“We should endeavour to educate our younger people to know what it has meant and what has gone.”
Those are the words my grandfather, Norman MacPhee, shared with a reporter more than three decades ago. He passed away when I was in elementary school, but a few years ago I discovered the audio of his interview about World War II, Remembrance Day, and the importance of honouring those events.
My grandfather was like a lot of other soldiers whose stories we often hear. Being “young and wanting to get into the action,” my grandfather volunteered for both the Navy and the Airforce in 1940; he says he was happy to join “whichever one called first.”
My grandfather was also like a lot of other soldiers whose stories we don’t often hear. He didn’t see combat.
“Everybody who volunteered to go into the service didn’t see action,” he says with a slight laugh on the recording. “Some of us saw very little in that respect.”
He was called up by the Airforce, but spent nearly three years “knocking around Canada and Newfoundland” because he was already an electrician. “Having a skill, the younger boys coming out of schools and that, they could train them for air crew no problem, but those of us that had trades, they required that also.”
“Most of us were itching to get over there,” he shares, perhaps a tad wistfully. “In Newfoundland I was fortunate. Besides my trade and running a section down there, I was with search and rescue. We flew a lot. We flew as gunners on submarine patrol. They dropped lots of depth charges; not always sure there was a submarine there, but assumed there was. They think they sunk a few of them.”
“We lived in the bush for one time from the day after New Year’s to St. Patrick’s Day. Some of our aircraft were down, we had to put new engines in them and whatnot. So there was some excitement.”
His desire to serve overseas did not fade over time. When the Airforce no longer needed pilots, he was content to be an air gunner.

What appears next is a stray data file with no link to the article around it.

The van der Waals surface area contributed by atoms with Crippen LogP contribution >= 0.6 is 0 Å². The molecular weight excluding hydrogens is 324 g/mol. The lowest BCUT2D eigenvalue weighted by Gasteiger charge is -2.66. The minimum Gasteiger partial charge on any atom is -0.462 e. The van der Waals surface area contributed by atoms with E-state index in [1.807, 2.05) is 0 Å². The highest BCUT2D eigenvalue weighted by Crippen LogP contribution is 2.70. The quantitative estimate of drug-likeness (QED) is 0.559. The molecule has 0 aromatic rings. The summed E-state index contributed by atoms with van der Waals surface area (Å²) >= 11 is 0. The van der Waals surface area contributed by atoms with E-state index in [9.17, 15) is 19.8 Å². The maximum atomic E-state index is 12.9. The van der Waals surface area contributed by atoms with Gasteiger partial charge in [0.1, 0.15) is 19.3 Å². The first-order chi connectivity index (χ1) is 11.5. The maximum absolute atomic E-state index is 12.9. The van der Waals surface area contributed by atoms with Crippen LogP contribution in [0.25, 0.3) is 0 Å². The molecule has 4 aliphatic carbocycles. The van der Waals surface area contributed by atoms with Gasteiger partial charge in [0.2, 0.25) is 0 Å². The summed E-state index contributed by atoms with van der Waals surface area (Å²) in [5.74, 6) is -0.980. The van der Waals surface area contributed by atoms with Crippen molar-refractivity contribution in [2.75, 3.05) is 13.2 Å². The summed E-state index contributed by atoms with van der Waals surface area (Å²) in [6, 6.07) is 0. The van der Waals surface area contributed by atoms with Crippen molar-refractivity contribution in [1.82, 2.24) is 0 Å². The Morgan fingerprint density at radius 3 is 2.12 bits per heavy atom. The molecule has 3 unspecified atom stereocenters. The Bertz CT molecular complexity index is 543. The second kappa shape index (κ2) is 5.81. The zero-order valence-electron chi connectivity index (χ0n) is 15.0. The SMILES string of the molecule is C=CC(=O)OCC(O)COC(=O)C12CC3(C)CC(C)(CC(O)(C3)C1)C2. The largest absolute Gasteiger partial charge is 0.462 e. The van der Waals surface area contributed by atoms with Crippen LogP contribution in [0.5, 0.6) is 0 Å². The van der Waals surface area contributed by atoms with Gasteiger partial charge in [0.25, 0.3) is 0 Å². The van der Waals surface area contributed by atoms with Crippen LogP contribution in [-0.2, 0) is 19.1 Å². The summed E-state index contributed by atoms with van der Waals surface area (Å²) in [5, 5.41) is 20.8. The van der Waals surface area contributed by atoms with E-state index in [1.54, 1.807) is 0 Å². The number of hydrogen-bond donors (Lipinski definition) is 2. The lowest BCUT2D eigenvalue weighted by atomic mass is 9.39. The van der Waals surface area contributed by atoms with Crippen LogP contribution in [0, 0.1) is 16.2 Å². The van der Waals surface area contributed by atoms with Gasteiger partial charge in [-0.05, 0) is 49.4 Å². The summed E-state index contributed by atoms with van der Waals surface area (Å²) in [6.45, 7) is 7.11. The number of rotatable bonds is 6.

“It was almost 1945 by then, so I volunteered for the Pacific theatre of war, which never came to pass,” he says.
Listening to his interview and remembering the few times I spoke with him about his time in the service, I feel like he was somewhat disappointed, maybe even almost embarrassed, that he never served overseas like so many of his friends. It’s not that I think he wished to have witnessed what they did, but rather felt a type of survivor’s guilt that he couldn’t help carry that burden with them.
I wonder if it was harder right after the war, when people might have had a better understanding of the enormity of the war effort and the various roles played, or if became more pronounced years later, as generations who didn’t experience it first-hand started to see all soldiers as having lived the same story. Perhaps it is part of the reason so many veterans, and active service personnel, shy away from the word hero.
Yet every person who steps up to volunteer is equal. There will always be those soldiers, who in times of war or in times of peace, are not on the front lines. I am as thankful for their service as I am for those who perished in the line of duty. Today, I remember those men and women, and my grandfather, for their willingness to serve, and being humble enough to do whatever needs to be done to keep others from harm, even if it means staying out of the spotlight.